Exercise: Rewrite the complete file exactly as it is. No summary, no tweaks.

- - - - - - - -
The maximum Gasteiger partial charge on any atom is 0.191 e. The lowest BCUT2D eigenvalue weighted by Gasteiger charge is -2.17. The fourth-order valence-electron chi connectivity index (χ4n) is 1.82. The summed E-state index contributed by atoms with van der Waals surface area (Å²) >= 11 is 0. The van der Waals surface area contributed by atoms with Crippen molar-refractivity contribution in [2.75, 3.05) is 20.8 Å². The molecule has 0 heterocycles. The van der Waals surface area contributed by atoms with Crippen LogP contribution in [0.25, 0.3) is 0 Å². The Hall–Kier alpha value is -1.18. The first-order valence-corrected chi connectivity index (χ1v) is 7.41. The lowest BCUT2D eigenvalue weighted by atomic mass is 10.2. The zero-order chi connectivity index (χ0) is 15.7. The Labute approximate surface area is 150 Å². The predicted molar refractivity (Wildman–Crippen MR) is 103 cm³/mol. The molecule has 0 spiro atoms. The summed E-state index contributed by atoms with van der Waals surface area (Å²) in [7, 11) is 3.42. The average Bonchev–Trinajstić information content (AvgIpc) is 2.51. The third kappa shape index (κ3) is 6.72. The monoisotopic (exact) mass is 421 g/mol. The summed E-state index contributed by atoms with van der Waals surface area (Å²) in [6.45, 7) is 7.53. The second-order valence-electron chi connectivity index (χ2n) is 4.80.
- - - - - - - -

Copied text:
The maximum Gasteiger partial charge on any atom is 0.191 e. The lowest BCUT2D eigenvalue weighted by Gasteiger charge is -2.17. The fourth-order valence-electron chi connectivity index (χ4n) is 1.82. The summed E-state index contributed by atoms with van der Waals surface area (Å²) >= 11 is 0. The van der Waals surface area contributed by atoms with Crippen molar-refractivity contribution in [2.75, 3.05) is 20.8 Å². The molecule has 0 heterocycles. The van der Waals surface area contributed by atoms with Crippen LogP contribution in [0.25, 0.3) is 0 Å². The Hall–Kier alpha value is -1.18. The first-order valence-corrected chi connectivity index (χ1v) is 7.41. The lowest BCUT2D eigenvalue weighted by atomic mass is 10.2. The zero-order chi connectivity index (χ0) is 15.7. The Labute approximate surface area is 150 Å². The predicted molar refractivity (Wildman–Crippen MR) is 103 cm³/mol. The molecule has 0 spiro atoms. The summed E-state index contributed by atoms with van der Waals surface area (Å²) in [7, 11) is 3.42. The average Bonchev–Trinajstić information content (AvgIpc) is 2.51. The third kappa shape index (κ3) is 6.72. The monoisotopic (exact) mass is 421 g/mol. The summed E-state index contributed by atoms with van der Waals surface area (Å²) in [6.45, 7) is 7.53. The second-order valence-electron chi connectivity index (χ2n) is 4.80.